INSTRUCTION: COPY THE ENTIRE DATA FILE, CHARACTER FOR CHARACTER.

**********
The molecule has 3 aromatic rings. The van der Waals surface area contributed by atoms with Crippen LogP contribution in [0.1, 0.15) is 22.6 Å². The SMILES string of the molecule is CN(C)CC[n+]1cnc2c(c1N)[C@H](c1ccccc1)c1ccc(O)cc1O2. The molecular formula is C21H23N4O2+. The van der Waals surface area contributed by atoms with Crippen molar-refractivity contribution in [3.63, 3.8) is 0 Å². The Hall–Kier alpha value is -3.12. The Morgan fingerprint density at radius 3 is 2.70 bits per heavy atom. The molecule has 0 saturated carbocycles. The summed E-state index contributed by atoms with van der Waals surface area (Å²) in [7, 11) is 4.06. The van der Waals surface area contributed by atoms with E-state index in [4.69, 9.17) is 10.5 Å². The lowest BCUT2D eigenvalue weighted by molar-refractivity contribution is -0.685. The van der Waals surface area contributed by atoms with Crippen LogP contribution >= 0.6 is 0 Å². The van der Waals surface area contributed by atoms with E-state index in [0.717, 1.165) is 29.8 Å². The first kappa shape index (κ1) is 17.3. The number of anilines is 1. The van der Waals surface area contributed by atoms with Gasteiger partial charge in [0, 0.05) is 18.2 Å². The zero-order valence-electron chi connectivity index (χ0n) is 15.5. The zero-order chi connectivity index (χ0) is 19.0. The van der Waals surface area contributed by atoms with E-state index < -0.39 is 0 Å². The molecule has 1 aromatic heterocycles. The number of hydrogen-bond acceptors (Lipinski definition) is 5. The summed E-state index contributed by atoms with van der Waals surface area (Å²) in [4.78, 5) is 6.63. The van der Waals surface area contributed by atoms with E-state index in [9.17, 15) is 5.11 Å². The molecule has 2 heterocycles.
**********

The molecule has 3 aromatic rings. The van der Waals surface area contributed by atoms with Crippen LogP contribution in [0.1, 0.15) is 22.6 Å². The SMILES string of the molecule is CN(C)CC[n+]1cnc2c(c1N)[C@H](c1ccccc1)c1ccc(O)cc1O2. The molecular formula is C21H23N4O2+. The van der Waals surface area contributed by atoms with Crippen molar-refractivity contribution in [3.63, 3.8) is 0 Å². The Hall–Kier alpha value is -3.12. The Morgan fingerprint density at radius 3 is 2.70 bits per heavy atom. The molecule has 0 saturated carbocycles. The summed E-state index contributed by atoms with van der Waals surface area (Å²) in [7, 11) is 4.06. The van der Waals surface area contributed by atoms with E-state index in [4.69, 9.17) is 10.5 Å². The lowest BCUT2D eigenvalue weighted by molar-refractivity contribution is -0.685. The van der Waals surface area contributed by atoms with Crippen LogP contribution >= 0.6 is 0 Å². The van der Waals surface area contributed by atoms with E-state index in [0.717, 1.165) is 29.8 Å². The first kappa shape index (κ1) is 17.3. The number of anilines is 1. The van der Waals surface area contributed by atoms with Gasteiger partial charge in [0, 0.05) is 18.2 Å². The zero-order valence-electron chi connectivity index (χ0n) is 15.5. The zero-order chi connectivity index (χ0) is 19.0. The van der Waals surface area contributed by atoms with E-state index < -0.39 is 0 Å². The molecule has 1 aromatic heterocycles. The number of hydrogen-bond acceptors (Lipinski definition) is 5. The summed E-state index contributed by atoms with van der Waals surface area (Å²) in [4.78, 5) is 6.63. The van der Waals surface area contributed by atoms with E-state index in [9.17, 15) is 5.11 Å². The molecule has 2 heterocycles.